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Saturday, August 05, 2017


Un-stirring the pot

by Tom Sullivan

It is hard enough for Democrats to get anything accomplished without having to respond to pot-stirring by people who enjoy watching the churn. (We already have a pot-stirrer in the White House.) Ryan Cooper's piece at The Week spotlighting lefties giving side-eye to Kamala Harris, Cory Booker and Deval Patrick added to the churn whether or not that was the point of it.

Melissa McEwan at Shakesville objects to Cooper cleaving the Democratic baby into two, mutually exclusive halves: "big money elites on one side and Sanders Democrats on the other."

Talk from Sanders supporters last year of overthrowing the establishment was unpersuasive "to lots of marginalized people in places across the country," she writes, "where Democrats are often the only ones standing between Republican state majorities and the complete annihilation of marginalized people's basic rights." (Tar Heels can relate.)

McEwan goes on:

This is an idea with roots in Black anti-poverty activism, whose activists have detailed that, for many people living on the precipice, the idea of revolution can be nothing short of terrifying. People struggling to find money to keep themselves fed may be justifiably wary of the consequences of economic tumult for those already in financially precarious circumstances. People whose communities are under constant assault from police, corporations, and gentrifiers may be justifiably anxious about the prospect of further civil turmoil.
"Revolution is not always kind to the vulnerable people," she writes. Futhermore:
Many marginalized people in red states depend on the Democratic Party in ways that privileged people in true blue states don't need to. We don't have the luxury of being contemptuous of the Democratic Party for not being as progressive as we might like them to be, because our basic rights are constantly under assault.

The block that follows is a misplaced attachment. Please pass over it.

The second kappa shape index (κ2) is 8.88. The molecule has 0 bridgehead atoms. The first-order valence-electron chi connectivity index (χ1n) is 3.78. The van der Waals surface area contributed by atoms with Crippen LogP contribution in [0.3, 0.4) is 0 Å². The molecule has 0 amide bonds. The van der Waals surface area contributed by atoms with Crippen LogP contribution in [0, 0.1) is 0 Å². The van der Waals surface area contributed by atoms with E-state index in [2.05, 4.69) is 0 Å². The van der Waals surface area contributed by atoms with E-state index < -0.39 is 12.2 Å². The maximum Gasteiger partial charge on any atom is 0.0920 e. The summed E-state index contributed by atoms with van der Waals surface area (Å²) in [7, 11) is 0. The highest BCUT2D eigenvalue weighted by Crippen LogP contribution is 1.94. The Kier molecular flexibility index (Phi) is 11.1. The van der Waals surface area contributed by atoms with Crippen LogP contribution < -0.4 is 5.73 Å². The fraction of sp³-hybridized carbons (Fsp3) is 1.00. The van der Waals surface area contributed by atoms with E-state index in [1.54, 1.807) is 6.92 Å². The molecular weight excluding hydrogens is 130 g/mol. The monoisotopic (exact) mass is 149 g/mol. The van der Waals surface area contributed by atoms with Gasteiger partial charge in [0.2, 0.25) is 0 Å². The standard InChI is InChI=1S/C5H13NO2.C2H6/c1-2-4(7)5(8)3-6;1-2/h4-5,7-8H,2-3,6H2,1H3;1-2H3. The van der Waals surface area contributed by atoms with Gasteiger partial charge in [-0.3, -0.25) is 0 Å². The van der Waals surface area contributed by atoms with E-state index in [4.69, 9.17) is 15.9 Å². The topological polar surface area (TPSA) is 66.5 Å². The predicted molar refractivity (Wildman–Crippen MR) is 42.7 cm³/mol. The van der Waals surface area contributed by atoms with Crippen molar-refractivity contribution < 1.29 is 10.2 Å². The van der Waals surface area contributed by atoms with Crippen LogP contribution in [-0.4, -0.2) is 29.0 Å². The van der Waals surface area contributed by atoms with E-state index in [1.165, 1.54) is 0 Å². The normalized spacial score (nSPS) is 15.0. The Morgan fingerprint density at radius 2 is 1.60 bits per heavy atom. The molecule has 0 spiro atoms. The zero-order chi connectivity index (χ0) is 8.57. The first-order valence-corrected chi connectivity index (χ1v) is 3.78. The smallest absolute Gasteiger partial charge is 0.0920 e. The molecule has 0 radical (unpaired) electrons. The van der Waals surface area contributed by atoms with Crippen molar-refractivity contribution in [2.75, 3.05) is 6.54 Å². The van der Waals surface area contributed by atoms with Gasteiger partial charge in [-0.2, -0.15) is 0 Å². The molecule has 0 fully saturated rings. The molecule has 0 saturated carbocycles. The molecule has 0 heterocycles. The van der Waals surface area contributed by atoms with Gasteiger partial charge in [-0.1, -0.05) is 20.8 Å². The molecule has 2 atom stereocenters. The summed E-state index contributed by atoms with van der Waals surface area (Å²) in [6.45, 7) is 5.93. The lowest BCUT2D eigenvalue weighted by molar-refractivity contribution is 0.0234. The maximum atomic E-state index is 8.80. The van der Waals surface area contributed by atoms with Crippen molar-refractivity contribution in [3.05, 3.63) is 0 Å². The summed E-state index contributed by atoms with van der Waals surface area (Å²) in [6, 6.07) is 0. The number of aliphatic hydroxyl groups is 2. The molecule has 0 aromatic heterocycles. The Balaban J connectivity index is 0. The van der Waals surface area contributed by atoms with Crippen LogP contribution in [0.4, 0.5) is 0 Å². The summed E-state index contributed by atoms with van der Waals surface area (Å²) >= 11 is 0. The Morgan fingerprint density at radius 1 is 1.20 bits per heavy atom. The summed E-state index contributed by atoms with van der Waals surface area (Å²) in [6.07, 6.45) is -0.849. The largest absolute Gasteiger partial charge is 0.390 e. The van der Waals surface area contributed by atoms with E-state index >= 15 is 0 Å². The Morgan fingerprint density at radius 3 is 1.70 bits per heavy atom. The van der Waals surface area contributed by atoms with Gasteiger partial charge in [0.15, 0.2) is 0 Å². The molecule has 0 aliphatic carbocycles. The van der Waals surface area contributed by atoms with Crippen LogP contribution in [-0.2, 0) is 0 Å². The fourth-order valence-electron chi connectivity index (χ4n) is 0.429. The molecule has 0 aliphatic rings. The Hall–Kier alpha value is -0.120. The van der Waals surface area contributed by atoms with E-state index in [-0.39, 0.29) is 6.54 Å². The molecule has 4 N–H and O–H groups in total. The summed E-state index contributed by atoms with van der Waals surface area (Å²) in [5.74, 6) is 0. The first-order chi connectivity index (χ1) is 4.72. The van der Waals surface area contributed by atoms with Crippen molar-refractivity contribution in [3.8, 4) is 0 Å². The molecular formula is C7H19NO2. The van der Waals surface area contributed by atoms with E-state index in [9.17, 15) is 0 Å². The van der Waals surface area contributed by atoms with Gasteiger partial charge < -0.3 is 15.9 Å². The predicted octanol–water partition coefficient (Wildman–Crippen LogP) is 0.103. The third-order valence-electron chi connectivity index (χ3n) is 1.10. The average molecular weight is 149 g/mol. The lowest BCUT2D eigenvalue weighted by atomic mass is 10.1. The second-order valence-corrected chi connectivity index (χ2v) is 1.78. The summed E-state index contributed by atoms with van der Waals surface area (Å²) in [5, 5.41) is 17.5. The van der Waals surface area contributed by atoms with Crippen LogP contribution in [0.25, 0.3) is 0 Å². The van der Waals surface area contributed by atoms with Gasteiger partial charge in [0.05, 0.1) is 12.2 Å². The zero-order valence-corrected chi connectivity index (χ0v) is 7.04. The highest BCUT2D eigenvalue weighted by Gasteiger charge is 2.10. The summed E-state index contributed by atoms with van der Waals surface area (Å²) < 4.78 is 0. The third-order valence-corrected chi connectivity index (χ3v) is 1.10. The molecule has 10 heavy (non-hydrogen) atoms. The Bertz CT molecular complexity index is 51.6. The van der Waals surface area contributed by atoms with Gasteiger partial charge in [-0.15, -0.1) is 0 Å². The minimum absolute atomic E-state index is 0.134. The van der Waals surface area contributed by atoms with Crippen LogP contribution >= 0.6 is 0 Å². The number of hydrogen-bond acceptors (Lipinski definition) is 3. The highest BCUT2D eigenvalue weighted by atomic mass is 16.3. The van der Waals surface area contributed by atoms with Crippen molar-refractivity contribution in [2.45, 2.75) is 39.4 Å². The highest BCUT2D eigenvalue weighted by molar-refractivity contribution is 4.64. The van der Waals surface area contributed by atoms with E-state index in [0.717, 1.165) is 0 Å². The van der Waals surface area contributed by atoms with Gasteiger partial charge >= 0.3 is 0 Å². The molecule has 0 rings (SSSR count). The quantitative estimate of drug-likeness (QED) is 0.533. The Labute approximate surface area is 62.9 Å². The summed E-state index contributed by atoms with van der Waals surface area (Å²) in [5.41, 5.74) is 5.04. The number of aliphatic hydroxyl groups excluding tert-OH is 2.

As others have pointed out, Hullabaloo alum David Atkins observes this morning that critiques originating with "predominantly white and male" writers and aimed at black and/or female Democrats is not a good look. Even if there are facts supporting the criticisms, they give oxygen to the intra-party gossip "that Sanders-aligned economic progressives have racist motivations–or at least that they are tone-deaf and poor allies on matters of identity and social justice."

Atkins continues:
On the other hand, there is a substantial faction of establishment players who, rather than seeking to repair and mitigate the causes the conflict in the Sanders-Clinton primary, are eagerly hoping to perpetuate it. They see the young, insurgent, aggressively anti-Wall Street wing as illegitimate interlopers, easily propagandized dupes, and overprivileged “alt left” bigots. The large number of women and people of color who are part of the Sanders coalition are erased and dismissed in often ugly ways. The influential partisans in center-left think tanks and media organizations who take this position seem to believe that democratic socialists will simply disappear into the woodwork if they are aggressively dragged and marginalized, allowing them to resume conducting business as usual within the party. This would be a mistake: like the Dean and Obama waves before them, Sanders Democrats have been sweeping into leadership positions in state and local Democratic organizations all across the country, and have no intention of going away quietly.